As time has passed over the years of my life, God has allowed me to share the words He gave me as a means of encouraging others who live in despair through my ministry–A Refuge thru the Storm along with five published books of inspiration.  Life can become one difficult journey and we can question the purpose for our existence. But when we choose to focus on God who already knows the plan for our lives, rather than focusing on our circumstances, then God will give us a clear view of the pathway. He longs for us to follow.

Now I have been in ministry for ten years and God continues to teach me more about His love for me. As He brings these special gifts into my life, He also continues to lead me to those who could use a special gift of encouragement.  When we choose to pursue our lives according to God’s plan, while ignoring the words that our circumstances try to dictate to us, then we will have the heart that can open up the way for God to walk in and make our lives complete.

As a child Diane lived in the outskirts of a small town in Michigan, where we only lived a pathway away from where my favorite great-grandfather lived. I loved his place because he had an orchard with all kinds of things to enjoy and explore. While playing outside one day, with my brothers and sister, I suddenly fell to the ground, while experiencing a great amount of pain. Little did I know that this first doctor's visit would take me on a long journey...through 21 major knee operations, in an attempt to correct a congenital problem in both of my knees. To this day, I still live with a deteriorating left knee and a rod in my right leg.
Diane can be found at A Refuge thru the Storm Ministry Link:  &

January 15, 2013

In Front of a Live Audience

by Gary Fearon, Creative Director, Southern Writers Magazine

In his Golden Globe acceptance speech Sunday night (for the movie Django Unchained), writer/director Quentin Tarantino provided some valuable insight into his approach to writing award-winners.  Specifically thanking the friends who are part of his life when he is writing, he explained that they don't realize how important they are to the creative process.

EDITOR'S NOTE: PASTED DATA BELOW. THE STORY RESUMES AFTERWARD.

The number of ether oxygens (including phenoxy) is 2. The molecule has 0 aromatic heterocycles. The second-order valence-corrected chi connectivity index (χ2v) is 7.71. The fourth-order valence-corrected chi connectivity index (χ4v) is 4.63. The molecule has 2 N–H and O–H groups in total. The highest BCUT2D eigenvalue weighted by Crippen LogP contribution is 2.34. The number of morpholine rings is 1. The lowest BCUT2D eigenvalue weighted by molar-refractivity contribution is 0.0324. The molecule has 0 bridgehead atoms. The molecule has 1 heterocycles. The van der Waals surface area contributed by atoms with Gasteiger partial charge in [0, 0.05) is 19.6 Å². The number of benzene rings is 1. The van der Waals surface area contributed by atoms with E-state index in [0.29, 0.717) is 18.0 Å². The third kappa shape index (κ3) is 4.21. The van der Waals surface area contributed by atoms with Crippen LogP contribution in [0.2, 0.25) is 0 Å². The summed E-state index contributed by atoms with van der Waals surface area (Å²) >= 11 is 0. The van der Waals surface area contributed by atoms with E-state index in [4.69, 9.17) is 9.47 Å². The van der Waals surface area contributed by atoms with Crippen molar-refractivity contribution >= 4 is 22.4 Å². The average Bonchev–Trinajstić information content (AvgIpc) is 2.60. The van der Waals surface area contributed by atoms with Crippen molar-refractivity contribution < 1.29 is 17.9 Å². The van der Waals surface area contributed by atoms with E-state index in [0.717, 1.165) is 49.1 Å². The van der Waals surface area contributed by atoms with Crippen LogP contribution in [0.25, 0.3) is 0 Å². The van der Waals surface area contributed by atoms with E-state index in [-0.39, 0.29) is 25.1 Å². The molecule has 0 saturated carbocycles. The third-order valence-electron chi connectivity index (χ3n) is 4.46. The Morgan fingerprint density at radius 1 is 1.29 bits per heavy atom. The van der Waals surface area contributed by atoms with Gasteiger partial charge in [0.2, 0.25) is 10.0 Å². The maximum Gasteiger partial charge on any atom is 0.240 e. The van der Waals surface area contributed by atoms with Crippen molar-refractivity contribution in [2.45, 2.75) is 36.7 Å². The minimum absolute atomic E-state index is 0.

"When I read it to you, I hear it through your ears," said Tarantino, who shares scenes with his friends, not so much to receive feedback as to test his work out loud in front of an actual audience.

We've all heard that it's good practice for writers to read their work aloud to see if it sounds as good in the ear as it does on the page.  But wouldn't it be great to have a live audience to bounce every new scene off of?

Most of us actually do have that opportunity if we're connected to a writers group, as there are often fellow writers willing to stay late or meet separately for the purpose of some mutual critiquing.

At the same time, many of us are such perfectionists that we don't want to release our words until we ourselves have honed them to our personal satisfaction.  Both methods do the trick, and it clearly depends on the individual.  With as many approaches to writing as there are writers, it's all a matter of whatever works for you.

The question is, Is your particular approach working for you?  Are you getting as much written as you'd like, and are you pleased with what's getting on the page?  If the answer is no, perhaps another method would be worth a try.

If you're finding that you leave your critique group feeling confused or discouraged, it may be time to work as a loner until you regain your equilibrium. Or if you've written alone for so long that you find it hard to gauge how your adoring public will react, it could well be time to branch out and seek some hearing ears.

Whether we read our work aloud to ourselves or to others whose opinions we value, let's sing Quentin's Theme and hear our words through the audience's ears.

January 14, 2013

Getting Inspired

By Holly Zitting